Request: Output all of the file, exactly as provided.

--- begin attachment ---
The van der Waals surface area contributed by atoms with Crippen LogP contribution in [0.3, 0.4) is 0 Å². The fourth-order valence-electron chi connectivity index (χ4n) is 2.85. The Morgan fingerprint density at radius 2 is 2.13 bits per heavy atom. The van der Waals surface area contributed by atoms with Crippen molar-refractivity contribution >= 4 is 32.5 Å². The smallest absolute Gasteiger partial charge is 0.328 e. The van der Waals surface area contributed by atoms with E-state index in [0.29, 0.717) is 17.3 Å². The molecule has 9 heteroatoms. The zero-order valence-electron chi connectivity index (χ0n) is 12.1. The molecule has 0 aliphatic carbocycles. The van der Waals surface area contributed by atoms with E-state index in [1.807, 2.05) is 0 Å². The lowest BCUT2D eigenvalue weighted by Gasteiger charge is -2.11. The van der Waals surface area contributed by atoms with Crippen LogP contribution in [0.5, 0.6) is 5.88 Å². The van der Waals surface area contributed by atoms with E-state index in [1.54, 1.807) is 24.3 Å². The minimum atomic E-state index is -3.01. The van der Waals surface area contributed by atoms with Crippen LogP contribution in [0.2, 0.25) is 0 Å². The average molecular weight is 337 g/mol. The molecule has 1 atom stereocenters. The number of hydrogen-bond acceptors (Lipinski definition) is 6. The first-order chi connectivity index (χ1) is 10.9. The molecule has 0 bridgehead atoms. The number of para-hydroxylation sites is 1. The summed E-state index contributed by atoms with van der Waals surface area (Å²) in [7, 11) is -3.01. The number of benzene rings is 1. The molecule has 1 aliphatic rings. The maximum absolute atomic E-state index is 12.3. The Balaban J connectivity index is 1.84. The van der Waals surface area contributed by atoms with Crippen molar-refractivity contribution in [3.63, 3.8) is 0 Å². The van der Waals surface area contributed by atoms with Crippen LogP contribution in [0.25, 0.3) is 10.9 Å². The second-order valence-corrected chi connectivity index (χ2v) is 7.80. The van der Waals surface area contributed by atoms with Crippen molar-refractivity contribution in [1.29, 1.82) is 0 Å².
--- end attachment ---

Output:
The van der Waals surface area contributed by atoms with Crippen LogP contribution in [0.3, 0.4) is 0 Å². The fourth-order valence-electron chi connectivity index (χ4n) is 2.85. The Morgan fingerprint density at radius 2 is 2.13 bits per heavy atom. The van der Waals surface area contributed by atoms with Crippen molar-refractivity contribution >= 4 is 32.5 Å². The smallest absolute Gasteiger partial charge is 0.328 e. The van der Waals surface area contributed by atoms with E-state index in [0.29, 0.717) is 17.3 Å². The molecule has 9 heteroatoms. The zero-order valence-electron chi connectivity index (χ0n) is 12.1. The molecule has 0 aliphatic carbocycles. The van der Waals surface area contributed by atoms with E-state index in [1.807, 2.05) is 0 Å². The lowest BCUT2D eigenvalue weighted by Gasteiger charge is -2.11. The van der Waals surface area contributed by atoms with Crippen LogP contribution in [0.5, 0.6) is 5.88 Å². The van der Waals surface area contributed by atoms with E-state index in [1.54, 1.807) is 24.3 Å². The minimum atomic E-state index is -3.01. The van der Waals surface area contributed by atoms with Crippen LogP contribution in [0.2, 0.25) is 0 Å². The average molecular weight is 337 g/mol. The molecule has 1 atom stereocenters. The number of hydrogen-bond acceptors (Lipinski definition) is 6. The first-order chi connectivity index (χ1) is 10.9. The molecule has 0 bridgehead atoms. The number of para-hydroxylation sites is 1. The summed E-state index contributed by atoms with van der Waals surface area (Å²) in [7, 11) is -3.01. The number of benzene rings is 1. The molecule has 1 aliphatic rings. The maximum absolute atomic E-state index is 12.3. The Balaban J connectivity index is 1.84. The van der Waals surface area contributed by atoms with Crippen molar-refractivity contribution in [3.63, 3.8) is 0 Å². The van der Waals surface area contributed by atoms with Crippen LogP contribution in [0.25, 0.3) is 10.9 Å². The second-order valence-corrected chi connectivity index (χ2v) is 7.80. The van der Waals surface area contributed by atoms with Crippen molar-refractivity contribution in [1.29, 1.82) is 0 Å².